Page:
The ECB's expensive folly: A new Maginot Line

Behind the scenes the European Central Bank (ECB) is struggling to construct a barrier that will prevent the firestorm which started in Greece from breaching the Iberian defences and, eventually, from turning to Italy. It is only right and proper that the ECB should try to accomplish this. The only trouble is that the barrier it is building is a new Maginot Line; a white elephant of a construction that costs Europe a bundle and which the ‘enemy’ will simply bypass and strike unimpeded at the heart of the eurozone.

Having realised that the insolvency of states like Greece and Ireland can never be overcome by gargantuan new (high interest) loans in combination with spending cuts that only exacerbate the debt-deflationary cycle, the ECB is now forced to consider bringing out its big guns. During the past few days, what started in May coyly will take on new dimensions: the ECB is readying itself for a massive increase in its bond purchase program. From less than €70 billion to something closer to €2 trillion. (See here for the relevant news story.)

The significance of this type of intervention, whatever its size, is not to be scoffed at. The moment, back in May, the ECB stepped into the secondary bond market and purchased its first Greek or Irish bonds, a new chapter in the history of the eurozone began. For the first time, the eurozone’s central bank acknowledged that the currency union over which it has sole custody could not go on as it was initially designed. Against the wishes of Axel Weber, the Bundesbank’s chief and Germany’s representative on the ECB board, the ECB did the unthinkable: It used its powers to create something completely new: European debt. For until that moment, the only debt that existed was nation-state debt and the EU had exactly zero debt. The moment, however, the ECB bought member-state bonds,  Europe acquired its own debt. And since the acquisition of debt is the first step to financial adulthood, we can at least celebrate the eurozone’s coming of age.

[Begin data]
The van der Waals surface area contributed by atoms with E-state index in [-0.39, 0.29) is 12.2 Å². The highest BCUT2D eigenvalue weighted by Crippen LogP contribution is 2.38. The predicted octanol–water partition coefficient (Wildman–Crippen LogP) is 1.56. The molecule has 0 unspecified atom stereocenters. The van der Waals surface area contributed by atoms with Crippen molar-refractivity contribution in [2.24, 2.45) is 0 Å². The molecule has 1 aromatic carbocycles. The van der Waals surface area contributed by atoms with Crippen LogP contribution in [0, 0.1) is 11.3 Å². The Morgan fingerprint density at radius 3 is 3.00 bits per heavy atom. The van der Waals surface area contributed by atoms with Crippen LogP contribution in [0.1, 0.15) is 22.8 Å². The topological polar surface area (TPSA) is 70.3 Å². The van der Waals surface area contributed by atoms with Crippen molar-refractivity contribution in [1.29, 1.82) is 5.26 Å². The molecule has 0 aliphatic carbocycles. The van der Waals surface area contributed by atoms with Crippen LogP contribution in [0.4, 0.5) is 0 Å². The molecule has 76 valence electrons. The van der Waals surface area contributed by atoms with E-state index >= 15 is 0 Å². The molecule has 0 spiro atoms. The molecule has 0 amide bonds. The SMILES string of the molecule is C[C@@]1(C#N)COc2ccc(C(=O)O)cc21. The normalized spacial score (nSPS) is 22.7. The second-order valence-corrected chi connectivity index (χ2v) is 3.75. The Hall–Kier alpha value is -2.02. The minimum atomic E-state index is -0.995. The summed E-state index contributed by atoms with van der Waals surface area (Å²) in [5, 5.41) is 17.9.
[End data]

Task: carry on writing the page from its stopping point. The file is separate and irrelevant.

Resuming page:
So, the die was cast last May. The eurozone is now, whether Mr Weber likes it or not, a fully fledged, though still irrationally structured, economic entity. A currency union with its monetary policy on the one hand and its own debt on the other (however small that debt may be at present). Rather than denying its new status, our European leaders ought to sit down and discuss the best way of making use of this feature of our currency union; of this new debt category that belongs to us all. Alas, they show no sign of doing this. As Gavyn Davies correctly pointed out in yesterday’s FT, our politicians are steadfastly refusing to “accept fiscal transfers” while, at once, none of them want “…to see the monetary union breaking up. Something, somewhere has to give.” Quite so.

The ECB understands all this. If it is considering an acceleration of its bond purchase program it is because it is the only thing it can do within its current remit. Unfortunately, it is unlikely to do the trick. To stop the dominoes from falling, the ECB would have to purchase a mountain of worthless bonds in the secondary markets at the risk of seriously undermining both the euro and the ECB’s political support in the surplus countries (Germany et al). On the other hand, anything less than a couple of trillions of bond purchases would not stop the dominoes from toppling. Seemingly, the ECB is caught between a rock and a hard place. But appearances are deceptive. For there is something that the ECB can do tomorrow morning that would help.

As we suggest in our Modest Proposal, it could knock the wind out of the domino dynamic simply by convening a meeting in Frankfurt between the heads of the indebted countries (Greece, Ireland, Portugal, Spain, Italy and Belgium) and the representatives of the European banks which hold these countries’ bonds and which are being kept solvent by the ECB’s lavish kindness to failed bankers. In a few hours, a deal can be hammered out according to which the ECB guarantees the banks’ long term liquidity in exchange for their agreement to take a hit on the indebted countries’ debt (by, for instance, accepting a trade of new bonds with a smaller face value and longer maturity for the old bonds).